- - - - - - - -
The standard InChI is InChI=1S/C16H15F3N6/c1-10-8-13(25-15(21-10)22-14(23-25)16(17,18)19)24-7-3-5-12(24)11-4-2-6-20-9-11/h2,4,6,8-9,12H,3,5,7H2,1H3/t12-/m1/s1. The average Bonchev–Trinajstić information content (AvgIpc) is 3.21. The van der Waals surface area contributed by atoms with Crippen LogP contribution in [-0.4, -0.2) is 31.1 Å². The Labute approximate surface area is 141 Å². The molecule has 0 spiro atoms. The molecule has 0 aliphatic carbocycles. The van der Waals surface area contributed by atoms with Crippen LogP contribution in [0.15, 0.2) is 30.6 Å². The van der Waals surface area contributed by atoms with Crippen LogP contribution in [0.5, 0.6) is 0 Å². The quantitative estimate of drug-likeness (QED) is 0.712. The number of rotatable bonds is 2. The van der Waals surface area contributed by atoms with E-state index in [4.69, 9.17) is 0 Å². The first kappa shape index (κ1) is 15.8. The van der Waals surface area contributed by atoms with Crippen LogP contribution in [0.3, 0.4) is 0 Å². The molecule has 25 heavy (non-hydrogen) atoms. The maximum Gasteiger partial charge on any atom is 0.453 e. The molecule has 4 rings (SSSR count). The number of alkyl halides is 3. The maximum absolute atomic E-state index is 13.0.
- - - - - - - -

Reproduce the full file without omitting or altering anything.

The standard InChI is InChI=1S/C16H15F3N6/c1-10-8-13(25-15(21-10)22-14(23-25)16(17,18)19)24-7-3-5-12(24)11-4-2-6-20-9-11/h2,4,6,8-9,12H,3,5,7H2,1H3/t12-/m1/s1. The average Bonchev–Trinajstić information content (AvgIpc) is 3.21. The van der Waals surface area contributed by atoms with Crippen LogP contribution in [-0.4, -0.2) is 31.1 Å². The Labute approximate surface area is 141 Å². The molecule has 0 spiro atoms. The molecule has 0 aliphatic carbocycles. The van der Waals surface area contributed by atoms with Crippen LogP contribution in [0.15, 0.2) is 30.6 Å². The van der Waals surface area contributed by atoms with Crippen LogP contribution in [0.5, 0.6) is 0 Å². The quantitative estimate of drug-likeness (QED) is 0.712. The number of rotatable bonds is 2. The van der Waals surface area contributed by atoms with E-state index in [4.69, 9.17) is 0 Å². The first kappa shape index (κ1) is 15.8. The van der Waals surface area contributed by atoms with Crippen LogP contribution in [0.3, 0.4) is 0 Å². The molecule has 25 heavy (non-hydrogen) atoms. The maximum Gasteiger partial charge on any atom is 0.453 e. The molecule has 4 rings (SSSR count). The number of alkyl halides is 3. The maximum absolute atomic E-state index is 13.0.